Survival and biochemical health indicators of Elliptio complanata deployed in Anacostia River tributaries for monitoring of persistent organic contaminants
Harrison, Rachel Marie
Yonkos, Lance T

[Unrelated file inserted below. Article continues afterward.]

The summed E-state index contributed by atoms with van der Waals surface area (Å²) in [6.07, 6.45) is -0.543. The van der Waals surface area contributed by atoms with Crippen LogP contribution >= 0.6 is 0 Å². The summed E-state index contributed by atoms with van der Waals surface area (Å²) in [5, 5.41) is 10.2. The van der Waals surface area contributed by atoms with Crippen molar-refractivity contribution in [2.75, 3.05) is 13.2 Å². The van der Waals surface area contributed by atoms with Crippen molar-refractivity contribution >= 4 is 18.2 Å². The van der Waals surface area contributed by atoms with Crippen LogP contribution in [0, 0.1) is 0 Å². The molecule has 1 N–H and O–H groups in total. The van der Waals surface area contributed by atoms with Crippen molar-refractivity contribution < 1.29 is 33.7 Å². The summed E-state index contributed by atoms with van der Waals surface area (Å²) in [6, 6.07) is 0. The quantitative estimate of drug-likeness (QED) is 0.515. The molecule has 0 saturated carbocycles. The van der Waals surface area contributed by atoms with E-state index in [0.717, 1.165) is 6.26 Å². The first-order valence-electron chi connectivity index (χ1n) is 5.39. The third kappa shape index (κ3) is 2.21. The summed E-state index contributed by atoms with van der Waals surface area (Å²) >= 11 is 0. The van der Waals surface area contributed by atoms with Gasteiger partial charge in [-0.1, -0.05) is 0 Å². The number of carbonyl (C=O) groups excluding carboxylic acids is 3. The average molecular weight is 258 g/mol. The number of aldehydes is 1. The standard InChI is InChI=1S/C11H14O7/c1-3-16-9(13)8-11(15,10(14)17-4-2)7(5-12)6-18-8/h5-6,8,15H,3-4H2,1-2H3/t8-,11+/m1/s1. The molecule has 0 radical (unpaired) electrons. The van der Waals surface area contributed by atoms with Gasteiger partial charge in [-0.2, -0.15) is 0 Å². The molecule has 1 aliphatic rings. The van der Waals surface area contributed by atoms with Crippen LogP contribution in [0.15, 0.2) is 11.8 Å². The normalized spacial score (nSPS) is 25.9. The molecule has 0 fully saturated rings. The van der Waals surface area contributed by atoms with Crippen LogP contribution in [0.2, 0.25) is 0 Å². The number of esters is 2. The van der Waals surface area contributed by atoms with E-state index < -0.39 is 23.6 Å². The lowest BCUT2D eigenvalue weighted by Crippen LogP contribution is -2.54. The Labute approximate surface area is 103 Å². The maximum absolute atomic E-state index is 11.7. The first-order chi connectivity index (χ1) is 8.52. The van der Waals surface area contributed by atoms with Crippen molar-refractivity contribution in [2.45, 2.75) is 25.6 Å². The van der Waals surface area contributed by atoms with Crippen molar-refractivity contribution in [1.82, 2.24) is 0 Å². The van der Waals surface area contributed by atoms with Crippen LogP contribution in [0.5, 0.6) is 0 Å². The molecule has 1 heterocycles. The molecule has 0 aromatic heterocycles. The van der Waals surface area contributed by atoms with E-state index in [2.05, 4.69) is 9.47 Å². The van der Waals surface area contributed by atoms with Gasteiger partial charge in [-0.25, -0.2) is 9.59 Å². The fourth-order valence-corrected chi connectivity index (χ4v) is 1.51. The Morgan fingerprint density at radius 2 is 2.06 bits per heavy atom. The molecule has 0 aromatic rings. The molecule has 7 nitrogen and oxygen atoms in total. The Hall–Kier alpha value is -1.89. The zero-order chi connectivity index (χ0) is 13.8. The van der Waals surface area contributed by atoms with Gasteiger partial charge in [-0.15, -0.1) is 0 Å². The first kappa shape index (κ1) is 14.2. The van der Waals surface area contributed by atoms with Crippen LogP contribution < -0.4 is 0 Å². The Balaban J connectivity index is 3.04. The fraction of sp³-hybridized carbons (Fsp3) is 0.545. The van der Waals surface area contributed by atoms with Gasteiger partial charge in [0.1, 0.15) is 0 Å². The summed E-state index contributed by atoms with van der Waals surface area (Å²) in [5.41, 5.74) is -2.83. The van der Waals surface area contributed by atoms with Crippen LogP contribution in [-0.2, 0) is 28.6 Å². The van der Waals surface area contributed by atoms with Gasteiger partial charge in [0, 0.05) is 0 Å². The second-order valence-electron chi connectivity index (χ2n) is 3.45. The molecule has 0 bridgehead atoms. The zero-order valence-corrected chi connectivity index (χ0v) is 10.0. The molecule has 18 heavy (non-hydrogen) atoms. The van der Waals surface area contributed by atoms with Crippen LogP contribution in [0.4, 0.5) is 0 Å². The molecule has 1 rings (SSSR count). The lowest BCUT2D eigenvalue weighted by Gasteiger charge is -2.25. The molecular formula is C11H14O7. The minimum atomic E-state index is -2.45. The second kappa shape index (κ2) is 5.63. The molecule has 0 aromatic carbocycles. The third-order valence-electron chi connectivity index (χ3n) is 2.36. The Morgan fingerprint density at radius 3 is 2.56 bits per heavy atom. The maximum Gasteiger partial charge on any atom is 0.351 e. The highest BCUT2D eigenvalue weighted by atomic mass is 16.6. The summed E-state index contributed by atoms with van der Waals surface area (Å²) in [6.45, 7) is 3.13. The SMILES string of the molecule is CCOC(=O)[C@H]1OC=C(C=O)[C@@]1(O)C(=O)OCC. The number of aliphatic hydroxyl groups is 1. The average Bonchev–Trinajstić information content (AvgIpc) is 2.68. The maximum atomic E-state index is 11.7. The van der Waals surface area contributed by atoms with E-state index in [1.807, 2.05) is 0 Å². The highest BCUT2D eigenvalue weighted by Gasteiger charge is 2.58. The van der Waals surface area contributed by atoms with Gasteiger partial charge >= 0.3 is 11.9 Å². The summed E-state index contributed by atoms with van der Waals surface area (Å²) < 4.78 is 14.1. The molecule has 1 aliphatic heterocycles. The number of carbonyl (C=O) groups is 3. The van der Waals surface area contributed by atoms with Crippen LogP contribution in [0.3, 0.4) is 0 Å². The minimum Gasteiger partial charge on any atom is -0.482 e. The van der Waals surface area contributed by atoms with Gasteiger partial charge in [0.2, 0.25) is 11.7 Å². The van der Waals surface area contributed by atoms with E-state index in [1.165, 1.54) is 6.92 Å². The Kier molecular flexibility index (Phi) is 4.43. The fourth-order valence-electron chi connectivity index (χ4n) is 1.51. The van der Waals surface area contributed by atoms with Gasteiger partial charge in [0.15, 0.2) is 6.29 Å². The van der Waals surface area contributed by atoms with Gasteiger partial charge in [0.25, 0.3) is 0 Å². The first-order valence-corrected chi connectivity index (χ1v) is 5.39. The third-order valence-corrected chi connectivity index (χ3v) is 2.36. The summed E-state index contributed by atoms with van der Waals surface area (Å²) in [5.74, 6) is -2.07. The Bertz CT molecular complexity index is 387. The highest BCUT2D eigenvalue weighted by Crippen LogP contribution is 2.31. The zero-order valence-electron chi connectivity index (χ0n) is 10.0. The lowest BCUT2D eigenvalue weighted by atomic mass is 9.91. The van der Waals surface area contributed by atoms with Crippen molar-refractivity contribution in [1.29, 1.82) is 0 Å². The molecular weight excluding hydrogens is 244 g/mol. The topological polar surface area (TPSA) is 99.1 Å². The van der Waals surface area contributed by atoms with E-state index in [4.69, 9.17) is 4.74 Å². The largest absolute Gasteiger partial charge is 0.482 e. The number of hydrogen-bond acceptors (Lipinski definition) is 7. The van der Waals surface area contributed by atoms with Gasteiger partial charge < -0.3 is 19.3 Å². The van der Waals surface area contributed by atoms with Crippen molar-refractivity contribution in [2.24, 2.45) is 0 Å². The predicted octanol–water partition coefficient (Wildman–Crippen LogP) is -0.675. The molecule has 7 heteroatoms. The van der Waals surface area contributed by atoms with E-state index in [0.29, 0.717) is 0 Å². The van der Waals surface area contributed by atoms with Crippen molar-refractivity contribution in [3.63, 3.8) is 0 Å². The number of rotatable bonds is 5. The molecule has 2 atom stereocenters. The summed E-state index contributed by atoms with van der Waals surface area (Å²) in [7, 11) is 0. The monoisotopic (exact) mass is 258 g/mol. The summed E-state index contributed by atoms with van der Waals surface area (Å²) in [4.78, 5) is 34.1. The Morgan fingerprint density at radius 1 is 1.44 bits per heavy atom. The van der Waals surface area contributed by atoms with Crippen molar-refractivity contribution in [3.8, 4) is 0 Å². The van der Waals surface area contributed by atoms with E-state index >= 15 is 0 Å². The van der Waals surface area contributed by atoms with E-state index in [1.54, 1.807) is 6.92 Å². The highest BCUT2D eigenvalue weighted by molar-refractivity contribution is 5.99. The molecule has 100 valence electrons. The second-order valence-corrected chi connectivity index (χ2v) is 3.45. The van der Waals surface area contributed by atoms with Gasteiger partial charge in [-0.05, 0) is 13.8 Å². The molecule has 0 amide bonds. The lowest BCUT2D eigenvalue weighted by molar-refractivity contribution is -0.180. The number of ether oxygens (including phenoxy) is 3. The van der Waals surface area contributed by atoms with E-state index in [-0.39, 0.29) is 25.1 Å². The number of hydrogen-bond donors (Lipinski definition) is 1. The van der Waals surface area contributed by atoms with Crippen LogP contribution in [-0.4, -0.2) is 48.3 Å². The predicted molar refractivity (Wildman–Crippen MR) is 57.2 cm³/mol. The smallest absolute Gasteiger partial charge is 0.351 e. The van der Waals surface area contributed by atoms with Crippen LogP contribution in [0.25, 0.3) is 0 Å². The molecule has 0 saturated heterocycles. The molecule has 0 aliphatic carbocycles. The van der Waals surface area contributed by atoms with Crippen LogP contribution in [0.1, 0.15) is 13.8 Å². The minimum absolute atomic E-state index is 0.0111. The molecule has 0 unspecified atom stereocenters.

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The Anacostia River is one of three regions-of-concern in the Chesapeake Bay Watershed. Persistent organic pollutants (POPs) such as polycyclic aromatic hydrocarbons, polychlorinated biphenyls, and organochlorine pesticides are known to accumulate in sediment and biota within portions of the Anacostia system, but on-going contaminant sources are poorly understood. The current study investigates relative contaminant burdens in the freshwater mussel Elliptio complanata deployed in six non-tidal Anacostia tributaries and an out-of-system reference site. Mussels acquire contaminants during feeding and are a useful tool for monitoring POPs transporting through the system. Mussels were effective at identifying sites with high contaminant loads. The study also investigates the suitability of Anacostia tributaries for reintroduction of E. complanata to increase benthic community diversity and potentially improve water quality. Survival and growth during deployment was very good for both sampling seasons. Biochemical health parameters of deployed mussels suggest that conditions may be suitable for mussel reintroduction.